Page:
Best Practices in Second Request Document Review

6 Min Read By: Andrew Goodman

One of the more daunting obstacles encountered by companies involved in a merger is the need to respond to a Second Request under the Hart-Scott-Rodino Antitrust Improvements Act of 1976. HSR Second Requests often involve reviewing and producing substantial numbers of documents within extremely tight time frames, which can be both costly and inefficient; however, there are solutions that allow you to be as proactive as possible in an inherently reactive situation. This article explains the keys to ensuring you use best practices for improving processes and reducing the inefficiencies that are common when responding to Second Requests.

The days are long gone when a client could rely on a law firm to prepare the response to a typical Second Request entirely in-house. The sheer volume is likely to outstrip the scale of any captive solution, and legal departments are looking to their outside counsel to partner with them to mitigate the cost impact through process efficiencies, without sacrificing quality. Creating the right team of in-house counsel, outside counsel, technology vendor, and managed document review provider is essential to achieving these goals. The following list sets out best practices surrounding managed document review to alleviate the burden associated with responding to a Second Request.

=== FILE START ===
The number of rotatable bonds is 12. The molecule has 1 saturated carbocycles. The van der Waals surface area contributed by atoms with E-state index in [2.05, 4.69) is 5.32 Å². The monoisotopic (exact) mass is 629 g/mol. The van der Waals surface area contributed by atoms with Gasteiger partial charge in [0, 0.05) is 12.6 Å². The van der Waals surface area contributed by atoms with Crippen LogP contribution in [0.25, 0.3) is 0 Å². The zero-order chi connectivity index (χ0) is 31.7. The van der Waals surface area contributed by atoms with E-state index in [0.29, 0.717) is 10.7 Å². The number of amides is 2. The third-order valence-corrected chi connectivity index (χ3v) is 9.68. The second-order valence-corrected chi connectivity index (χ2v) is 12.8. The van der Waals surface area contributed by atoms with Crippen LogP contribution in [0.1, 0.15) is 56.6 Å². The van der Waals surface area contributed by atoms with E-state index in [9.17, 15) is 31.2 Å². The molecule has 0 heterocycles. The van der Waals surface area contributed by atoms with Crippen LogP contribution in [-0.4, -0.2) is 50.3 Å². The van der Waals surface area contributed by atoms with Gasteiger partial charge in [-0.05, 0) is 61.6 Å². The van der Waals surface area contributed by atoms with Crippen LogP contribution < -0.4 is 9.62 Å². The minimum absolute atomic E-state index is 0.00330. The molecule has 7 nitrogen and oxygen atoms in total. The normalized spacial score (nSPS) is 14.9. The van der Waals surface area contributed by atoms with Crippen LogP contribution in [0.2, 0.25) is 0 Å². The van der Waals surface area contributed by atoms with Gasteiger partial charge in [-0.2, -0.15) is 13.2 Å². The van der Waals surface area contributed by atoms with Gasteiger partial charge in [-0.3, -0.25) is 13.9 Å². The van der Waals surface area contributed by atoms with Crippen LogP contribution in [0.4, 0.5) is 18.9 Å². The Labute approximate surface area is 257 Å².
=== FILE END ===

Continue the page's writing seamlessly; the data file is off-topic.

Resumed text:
Experience with Second Requests is crucial. You want team members who have been there before and can demonstrate that this is not their first rodeo. This means that the entire review team—from the project managers to the technologists and any secondary stakeholders—should have all worked on multiple Second Requests and have been on the receiving end of many calls from outside counsel asking how they can meet the demands of a regulator holding substantial compliance over their heads like a sword of Damocles. This can only come from a team of permanent employees who have been together for years and have worked hand in hand with case teams to confront these issues and make the impossible seem possible. (Further, permanent employees can return to a review even if there is a gap in stages—either before a “second sweep” or “topping off,” or to help with a white paper, preparing for witness interviews, or responding to a challenge to a merger, which means the client retains institutional knowledge of this transaction as well as general Second Request experience.)